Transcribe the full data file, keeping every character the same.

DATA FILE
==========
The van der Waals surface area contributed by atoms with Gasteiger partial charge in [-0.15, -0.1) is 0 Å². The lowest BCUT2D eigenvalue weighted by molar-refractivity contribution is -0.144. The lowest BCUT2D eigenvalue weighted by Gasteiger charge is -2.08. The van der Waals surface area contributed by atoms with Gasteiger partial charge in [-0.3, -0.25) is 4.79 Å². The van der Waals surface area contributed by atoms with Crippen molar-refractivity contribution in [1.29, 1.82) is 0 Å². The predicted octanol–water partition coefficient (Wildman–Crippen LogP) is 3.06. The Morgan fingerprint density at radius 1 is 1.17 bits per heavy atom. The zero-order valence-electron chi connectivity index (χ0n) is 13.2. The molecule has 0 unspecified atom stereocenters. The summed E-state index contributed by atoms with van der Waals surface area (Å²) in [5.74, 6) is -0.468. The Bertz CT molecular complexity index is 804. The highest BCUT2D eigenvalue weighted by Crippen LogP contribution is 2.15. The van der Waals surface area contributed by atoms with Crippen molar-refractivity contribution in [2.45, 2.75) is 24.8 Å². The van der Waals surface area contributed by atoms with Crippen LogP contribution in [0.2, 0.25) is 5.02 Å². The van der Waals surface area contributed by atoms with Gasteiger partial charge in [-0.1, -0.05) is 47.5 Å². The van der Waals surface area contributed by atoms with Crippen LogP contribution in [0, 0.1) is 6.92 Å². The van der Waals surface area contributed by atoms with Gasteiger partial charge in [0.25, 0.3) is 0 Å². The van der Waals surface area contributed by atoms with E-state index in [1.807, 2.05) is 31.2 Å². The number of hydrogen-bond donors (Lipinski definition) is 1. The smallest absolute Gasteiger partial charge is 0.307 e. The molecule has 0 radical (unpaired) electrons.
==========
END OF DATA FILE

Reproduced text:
The van der Waals surface area contributed by atoms with Gasteiger partial charge in [-0.15, -0.1) is 0 Å². The lowest BCUT2D eigenvalue weighted by molar-refractivity contribution is -0.144. The lowest BCUT2D eigenvalue weighted by Gasteiger charge is -2.08. The van der Waals surface area contributed by atoms with Gasteiger partial charge in [-0.3, -0.25) is 4.79 Å². The van der Waals surface area contributed by atoms with Crippen molar-refractivity contribution in [1.29, 1.82) is 0 Å². The predicted octanol–water partition coefficient (Wildman–Crippen LogP) is 3.06. The Morgan fingerprint density at radius 1 is 1.17 bits per heavy atom. The zero-order valence-electron chi connectivity index (χ0n) is 13.2. The molecule has 0 unspecified atom stereocenters. The summed E-state index contributed by atoms with van der Waals surface area (Å²) in [5.74, 6) is -0.468. The Bertz CT molecular complexity index is 804. The highest BCUT2D eigenvalue weighted by Crippen LogP contribution is 2.15. The van der Waals surface area contributed by atoms with Crippen molar-refractivity contribution in [2.45, 2.75) is 24.8 Å². The van der Waals surface area contributed by atoms with Crippen LogP contribution in [0.2, 0.25) is 5.02 Å². The van der Waals surface area contributed by atoms with Gasteiger partial charge in [-0.1, -0.05) is 47.5 Å². The van der Waals surface area contributed by atoms with Crippen LogP contribution in [0, 0.1) is 6.92 Å². The van der Waals surface area contributed by atoms with Gasteiger partial charge in [0.25, 0.3) is 0 Å². The van der Waals surface area contributed by atoms with E-state index in [1.807, 2.05) is 31.2 Å². The number of hydrogen-bond donors (Lipinski definition) is 1. The smallest absolute Gasteiger partial charge is 0.307 e. The molecule has 0 radical (unpaired) electrons.